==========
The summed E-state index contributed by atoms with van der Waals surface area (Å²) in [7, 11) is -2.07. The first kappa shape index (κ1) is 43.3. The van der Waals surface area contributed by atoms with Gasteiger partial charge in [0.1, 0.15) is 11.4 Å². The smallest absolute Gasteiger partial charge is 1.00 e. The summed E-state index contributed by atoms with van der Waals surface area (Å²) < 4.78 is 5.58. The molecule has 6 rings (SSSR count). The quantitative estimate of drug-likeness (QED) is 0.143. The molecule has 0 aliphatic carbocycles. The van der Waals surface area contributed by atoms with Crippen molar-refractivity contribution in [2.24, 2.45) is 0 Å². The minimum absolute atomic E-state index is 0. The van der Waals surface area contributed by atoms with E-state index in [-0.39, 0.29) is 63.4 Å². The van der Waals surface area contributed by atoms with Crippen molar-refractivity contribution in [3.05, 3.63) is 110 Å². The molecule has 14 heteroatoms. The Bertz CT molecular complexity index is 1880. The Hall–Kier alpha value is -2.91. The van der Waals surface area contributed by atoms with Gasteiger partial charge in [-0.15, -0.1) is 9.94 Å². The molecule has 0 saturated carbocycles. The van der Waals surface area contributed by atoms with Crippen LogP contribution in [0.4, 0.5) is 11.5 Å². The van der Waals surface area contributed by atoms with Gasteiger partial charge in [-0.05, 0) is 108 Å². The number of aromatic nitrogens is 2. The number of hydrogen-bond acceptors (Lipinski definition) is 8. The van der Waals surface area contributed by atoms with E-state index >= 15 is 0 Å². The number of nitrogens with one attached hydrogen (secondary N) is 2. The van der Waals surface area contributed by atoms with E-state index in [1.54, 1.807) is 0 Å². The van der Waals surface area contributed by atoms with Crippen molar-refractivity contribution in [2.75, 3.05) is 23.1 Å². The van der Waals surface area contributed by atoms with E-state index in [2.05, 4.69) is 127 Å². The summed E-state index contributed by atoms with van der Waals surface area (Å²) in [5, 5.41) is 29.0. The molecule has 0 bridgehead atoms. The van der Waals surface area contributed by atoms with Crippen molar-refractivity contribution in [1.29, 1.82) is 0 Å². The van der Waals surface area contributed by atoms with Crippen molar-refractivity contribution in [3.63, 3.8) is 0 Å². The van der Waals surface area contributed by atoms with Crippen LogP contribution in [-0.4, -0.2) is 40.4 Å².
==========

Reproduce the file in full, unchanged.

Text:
The summed E-state index contributed by atoms with van der Waals surface area (Å²) in [7, 11) is -2.07. The first kappa shape index (κ1) is 43.3. The van der Waals surface area contributed by atoms with Gasteiger partial charge in [0.1, 0.15) is 11.4 Å². The smallest absolute Gasteiger partial charge is 1.00 e. The summed E-state index contributed by atoms with van der Waals surface area (Å²) < 4.78 is 5.58. The molecule has 6 rings (SSSR count). The quantitative estimate of drug-likeness (QED) is 0.143. The molecule has 0 aliphatic carbocycles. The van der Waals surface area contributed by atoms with Crippen molar-refractivity contribution in [2.24, 2.45) is 0 Å². The minimum absolute atomic E-state index is 0. The van der Waals surface area contributed by atoms with E-state index in [-0.39, 0.29) is 63.4 Å². The van der Waals surface area contributed by atoms with Crippen molar-refractivity contribution in [3.05, 3.63) is 110 Å². The molecule has 14 heteroatoms. The Bertz CT molecular complexity index is 1880. The Hall–Kier alpha value is -2.91. The van der Waals surface area contributed by atoms with Gasteiger partial charge in [-0.15, -0.1) is 9.94 Å². The molecule has 0 saturated carbocycles. The van der Waals surface area contributed by atoms with Crippen LogP contribution in [0.4, 0.5) is 11.5 Å². The van der Waals surface area contributed by atoms with Gasteiger partial charge in [-0.05, 0) is 108 Å². The number of aromatic nitrogens is 2. The number of hydrogen-bond acceptors (Lipinski definition) is 8. The van der Waals surface area contributed by atoms with E-state index >= 15 is 0 Å². The number of nitrogens with one attached hydrogen (secondary N) is 2. The van der Waals surface area contributed by atoms with E-state index in [1.54, 1.807) is 0 Å². The van der Waals surface area contributed by atoms with Crippen molar-refractivity contribution in [2.75, 3.05) is 23.1 Å². The van der Waals surface area contributed by atoms with E-state index in [2.05, 4.69) is 127 Å². The summed E-state index contributed by atoms with van der Waals surface area (Å²) in [5, 5.41) is 29.0. The molecule has 0 bridgehead atoms. The van der Waals surface area contributed by atoms with Crippen molar-refractivity contribution in [1.29, 1.82) is 0 Å². The van der Waals surface area contributed by atoms with Crippen molar-refractivity contribution in [3.63, 3.8) is 0 Å². The van der Waals surface area contributed by atoms with Crippen LogP contribution in [-0.4, -0.2) is 40.4 Å².